have significant impact on the observed traffic, but certain features,
such as profiles of messages sent by different protocols, source
addresses and test patterns from spammers repeat themselves around the
world. We also identified that the spam traffic varies considerably
over time, with different patterns in different times.

PDF: http://www.bibliotecadigital.ufmg.br/dspace/bitstream/handle/1843/ESBF-97CMDW/pedrohenriquelascasas.pdf?sequence=1
Uri for complete details: http://hdl.handle.net/1843/ESBF-97CMDW

Academic Paper

Title: Análise do tráfego de spam coletado ao redor do mundo (English: An
Analysis of Spam Traffic Collected Around the World)
Authors: Pedro Henrique B. Las-Casas, Dorgival Guedes, Wagner Meira
Jr, Cristine Hoepers, Klaus Steding-Jessen, Marcelo H. P. C. Chaves,
Osvaldo Fonseca, Elverton Fazzion , Rubens E. A. Moreira.
Conference: XXXI Simpósio Brasileiro de Redes de Computadores e Sistemas
Distribuídos (SBRC 2013 - 31st Brazilian Symposium on Computer
Networks and Distributed Systems (SBRC)), 2013, Brasília.

PDF: http://sbrc2013.unb.br/files/anais/trilha-principal/artigos/artigo-57.pdf

Magazine Article

Title: Anatomy of SIP Attacks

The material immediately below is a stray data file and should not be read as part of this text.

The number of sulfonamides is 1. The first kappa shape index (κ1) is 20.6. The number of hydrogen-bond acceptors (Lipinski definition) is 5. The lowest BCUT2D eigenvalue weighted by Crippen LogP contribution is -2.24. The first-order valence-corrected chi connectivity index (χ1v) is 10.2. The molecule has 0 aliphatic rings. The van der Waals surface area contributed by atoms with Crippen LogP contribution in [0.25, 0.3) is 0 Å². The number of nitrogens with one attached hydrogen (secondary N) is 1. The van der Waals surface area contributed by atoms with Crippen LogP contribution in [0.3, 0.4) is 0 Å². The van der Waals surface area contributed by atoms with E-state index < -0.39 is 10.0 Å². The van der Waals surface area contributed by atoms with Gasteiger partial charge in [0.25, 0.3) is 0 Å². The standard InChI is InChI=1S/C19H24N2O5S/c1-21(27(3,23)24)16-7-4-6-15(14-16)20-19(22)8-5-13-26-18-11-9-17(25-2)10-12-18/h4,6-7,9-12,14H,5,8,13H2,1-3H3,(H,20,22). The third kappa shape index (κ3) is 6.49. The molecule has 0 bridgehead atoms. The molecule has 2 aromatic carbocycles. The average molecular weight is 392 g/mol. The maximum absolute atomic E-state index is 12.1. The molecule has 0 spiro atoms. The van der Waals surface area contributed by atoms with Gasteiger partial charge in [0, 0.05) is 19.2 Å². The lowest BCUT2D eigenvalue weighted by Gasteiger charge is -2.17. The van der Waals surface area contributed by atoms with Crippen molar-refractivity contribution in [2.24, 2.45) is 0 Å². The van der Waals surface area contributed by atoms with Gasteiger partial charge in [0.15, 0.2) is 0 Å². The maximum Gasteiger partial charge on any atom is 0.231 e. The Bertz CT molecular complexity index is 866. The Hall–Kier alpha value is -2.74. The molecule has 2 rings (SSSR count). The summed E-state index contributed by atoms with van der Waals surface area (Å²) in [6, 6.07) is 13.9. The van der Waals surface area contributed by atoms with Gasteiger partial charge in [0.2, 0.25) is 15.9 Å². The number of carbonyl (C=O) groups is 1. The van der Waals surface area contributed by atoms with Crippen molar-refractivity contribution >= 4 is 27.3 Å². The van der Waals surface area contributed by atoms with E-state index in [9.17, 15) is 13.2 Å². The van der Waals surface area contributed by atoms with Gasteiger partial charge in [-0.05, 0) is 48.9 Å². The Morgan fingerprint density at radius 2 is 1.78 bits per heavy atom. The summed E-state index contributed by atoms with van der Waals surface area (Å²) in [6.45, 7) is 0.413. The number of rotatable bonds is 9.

Authors: João Marcelo Ceron, Klaus Steding-Jessen, and Cristine Hoepers
USENIX ;login:
Article Section: SECURITY
Abstract:In the past few years we have seen a steady increase in the popularity
of VoIP (Voice over IP) services. Scans for SIP (Session Initiation
Protocol) servers have been reported for many years, and to gather
more details about these activities we emulated SIP servers in a
network of 50 low-interaction honeypots, and collected data about
these attacks for 358 days. What will follow is a description of our
observations and advice on how to prevent these attacks from being
successful.

PDF: https://www.usenix.org/system/files/login/articles/login1212_ceron.pdf

Symposium Presentation

Title: Anatomia de Ataques a Servidores SIP (English: Anatomy of Attacks to SIP Servers)
Symposium: 1º Colóquio Técnico CTIR Gov de 2013, maio de 2013, Brasília, DF

PDF: http://www.cert.br/docs/palestras/certbr-ctir2013-1.pdf

Use of our data by the security community

To help the security community to identify infected or compromised computer and be able to act promptly we:

  • provide data feeds to National CERTs, about attacks coming from
    their respective constituencies;
  • provide public statistics about attack trends;
  • some data feeds provided to organizations like ShadowServer, Arbor
    Atlas and Team Cymru, so this can be used by a broader community
    to detect infected/compromised systems.

FINDINGS:

We continue to see that the most attacked services are those that
allow brute force attacks, with SSH and SIP still as the most targeted
ones.

Regarding abuse of the Internet infrastructure to send spam we are
continuously seeing the abuse of SOCKs proxies, a behavior that hasn't
changed since we started the project in 2006.

GOALS:

2013: we reached our goal to focus more on data analysis and
visualization of attacks and trends. Our staff got trained in data
visualization, and we concluded the work for the SpamPots Partners'
website data visualization.

2014: revamp our project's websites, and start the implementation of
new visualization techniques for the public data on both of them.

Groups: